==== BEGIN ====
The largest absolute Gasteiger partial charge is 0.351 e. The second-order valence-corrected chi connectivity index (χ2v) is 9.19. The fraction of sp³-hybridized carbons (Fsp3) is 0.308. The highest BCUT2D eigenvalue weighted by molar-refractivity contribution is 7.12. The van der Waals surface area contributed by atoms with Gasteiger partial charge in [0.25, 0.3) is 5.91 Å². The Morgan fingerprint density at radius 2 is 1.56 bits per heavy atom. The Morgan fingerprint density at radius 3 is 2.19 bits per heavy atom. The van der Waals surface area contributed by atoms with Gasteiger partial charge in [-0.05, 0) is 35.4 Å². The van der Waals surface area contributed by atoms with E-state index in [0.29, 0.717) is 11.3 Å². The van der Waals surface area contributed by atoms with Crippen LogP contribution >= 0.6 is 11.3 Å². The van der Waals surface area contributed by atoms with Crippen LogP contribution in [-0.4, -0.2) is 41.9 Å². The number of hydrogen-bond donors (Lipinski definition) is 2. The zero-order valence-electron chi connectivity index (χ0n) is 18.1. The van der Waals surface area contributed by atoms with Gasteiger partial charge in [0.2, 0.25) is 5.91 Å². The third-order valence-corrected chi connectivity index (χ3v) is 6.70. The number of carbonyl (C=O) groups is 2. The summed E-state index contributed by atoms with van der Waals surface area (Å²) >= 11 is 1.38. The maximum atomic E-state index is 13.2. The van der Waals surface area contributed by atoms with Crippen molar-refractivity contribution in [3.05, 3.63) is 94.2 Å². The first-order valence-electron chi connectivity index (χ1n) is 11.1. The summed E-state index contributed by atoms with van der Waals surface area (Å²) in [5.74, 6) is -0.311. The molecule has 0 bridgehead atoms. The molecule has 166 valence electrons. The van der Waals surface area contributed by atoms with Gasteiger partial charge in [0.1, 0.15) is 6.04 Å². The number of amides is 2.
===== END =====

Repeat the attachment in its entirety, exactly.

The largest absolute Gasteiger partial charge is 0.351 e. The second-order valence-corrected chi connectivity index (χ2v) is 9.19. The fraction of sp³-hybridized carbons (Fsp3) is 0.308. The highest BCUT2D eigenvalue weighted by molar-refractivity contribution is 7.12. The van der Waals surface area contributed by atoms with Gasteiger partial charge in [0.25, 0.3) is 5.91 Å². The Morgan fingerprint density at radius 2 is 1.56 bits per heavy atom. The Morgan fingerprint density at radius 3 is 2.19 bits per heavy atom. The van der Waals surface area contributed by atoms with Gasteiger partial charge in [-0.05, 0) is 35.4 Å². The van der Waals surface area contributed by atoms with E-state index in [0.29, 0.717) is 11.3 Å². The van der Waals surface area contributed by atoms with Crippen LogP contribution >= 0.6 is 11.3 Å². The van der Waals surface area contributed by atoms with Crippen LogP contribution in [-0.4, -0.2) is 41.9 Å². The number of hydrogen-bond donors (Lipinski definition) is 2. The zero-order valence-electron chi connectivity index (χ0n) is 18.1. The van der Waals surface area contributed by atoms with Gasteiger partial charge in [0.2, 0.25) is 5.91 Å². The third-order valence-corrected chi connectivity index (χ3v) is 6.70. The number of carbonyl (C=O) groups is 2. The summed E-state index contributed by atoms with van der Waals surface area (Å²) >= 11 is 1.38. The maximum atomic E-state index is 13.2. The van der Waals surface area contributed by atoms with Crippen molar-refractivity contribution in [3.05, 3.63) is 94.2 Å². The first-order valence-electron chi connectivity index (χ1n) is 11.1. The summed E-state index contributed by atoms with van der Waals surface area (Å²) in [5.74, 6) is -0.311. The molecule has 0 bridgehead atoms. The molecule has 166 valence electrons. The van der Waals surface area contributed by atoms with Gasteiger partial charge in [0.1, 0.15) is 6.04 Å². The number of amides is 2.